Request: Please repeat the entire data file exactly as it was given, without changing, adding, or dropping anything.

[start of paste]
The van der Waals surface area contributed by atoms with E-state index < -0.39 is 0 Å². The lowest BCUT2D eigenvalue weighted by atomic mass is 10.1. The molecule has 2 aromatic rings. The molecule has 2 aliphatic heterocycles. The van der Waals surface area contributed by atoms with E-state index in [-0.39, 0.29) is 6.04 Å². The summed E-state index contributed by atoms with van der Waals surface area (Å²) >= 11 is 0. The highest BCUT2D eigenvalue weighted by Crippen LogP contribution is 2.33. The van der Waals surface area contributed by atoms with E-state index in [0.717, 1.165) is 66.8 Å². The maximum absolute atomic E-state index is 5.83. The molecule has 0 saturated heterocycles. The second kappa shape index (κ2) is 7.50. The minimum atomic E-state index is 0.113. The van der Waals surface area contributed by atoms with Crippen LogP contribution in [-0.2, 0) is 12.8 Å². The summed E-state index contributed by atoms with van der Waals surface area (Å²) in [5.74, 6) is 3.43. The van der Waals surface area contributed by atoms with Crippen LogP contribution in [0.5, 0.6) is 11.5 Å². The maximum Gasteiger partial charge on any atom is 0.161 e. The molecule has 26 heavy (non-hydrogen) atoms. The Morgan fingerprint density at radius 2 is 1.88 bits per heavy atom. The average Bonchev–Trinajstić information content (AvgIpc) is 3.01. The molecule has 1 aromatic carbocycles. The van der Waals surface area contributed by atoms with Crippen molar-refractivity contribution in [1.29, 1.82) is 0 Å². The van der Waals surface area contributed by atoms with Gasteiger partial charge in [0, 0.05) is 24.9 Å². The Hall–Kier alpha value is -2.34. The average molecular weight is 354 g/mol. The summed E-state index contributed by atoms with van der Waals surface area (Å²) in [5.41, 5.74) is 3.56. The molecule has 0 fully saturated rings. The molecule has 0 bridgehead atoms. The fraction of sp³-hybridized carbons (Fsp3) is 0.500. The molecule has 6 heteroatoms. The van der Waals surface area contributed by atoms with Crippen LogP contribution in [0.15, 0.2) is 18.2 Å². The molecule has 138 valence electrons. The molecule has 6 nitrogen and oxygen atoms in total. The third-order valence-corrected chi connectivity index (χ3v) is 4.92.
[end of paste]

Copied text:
The van der Waals surface area contributed by atoms with E-state index < -0.39 is 0 Å². The lowest BCUT2D eigenvalue weighted by atomic mass is 10.1. The molecule has 2 aromatic rings. The molecule has 2 aliphatic heterocycles. The van der Waals surface area contributed by atoms with E-state index in [-0.39, 0.29) is 6.04 Å². The summed E-state index contributed by atoms with van der Waals surface area (Å²) >= 11 is 0. The highest BCUT2D eigenvalue weighted by Crippen LogP contribution is 2.33. The van der Waals surface area contributed by atoms with E-state index in [0.717, 1.165) is 66.8 Å². The maximum absolute atomic E-state index is 5.83. The molecule has 0 saturated heterocycles. The second kappa shape index (κ2) is 7.50. The minimum atomic E-state index is 0.113. The van der Waals surface area contributed by atoms with Crippen LogP contribution in [-0.2, 0) is 12.8 Å². The summed E-state index contributed by atoms with van der Waals surface area (Å²) in [5.74, 6) is 3.43. The van der Waals surface area contributed by atoms with Crippen LogP contribution in [0.5, 0.6) is 11.5 Å². The maximum Gasteiger partial charge on any atom is 0.161 e. The molecule has 26 heavy (non-hydrogen) atoms. The Morgan fingerprint density at radius 2 is 1.88 bits per heavy atom. The average Bonchev–Trinajstić information content (AvgIpc) is 3.01. The molecule has 1 aromatic carbocycles. The van der Waals surface area contributed by atoms with Crippen molar-refractivity contribution in [1.29, 1.82) is 0 Å². The van der Waals surface area contributed by atoms with Gasteiger partial charge in [0, 0.05) is 24.9 Å². The Hall–Kier alpha value is -2.34. The average molecular weight is 354 g/mol. The summed E-state index contributed by atoms with van der Waals surface area (Å²) in [5.41, 5.74) is 3.56. The molecule has 0 fully saturated rings. The molecule has 0 bridgehead atoms. The fraction of sp³-hybridized carbons (Fsp3) is 0.500. The molecule has 6 heteroatoms. The van der Waals surface area contributed by atoms with Crippen LogP contribution in [0.15, 0.2) is 18.2 Å². The molecule has 138 valence electrons. The molecule has 6 nitrogen and oxygen atoms in total. The third-order valence-corrected chi connectivity index (χ3v) is 4.92.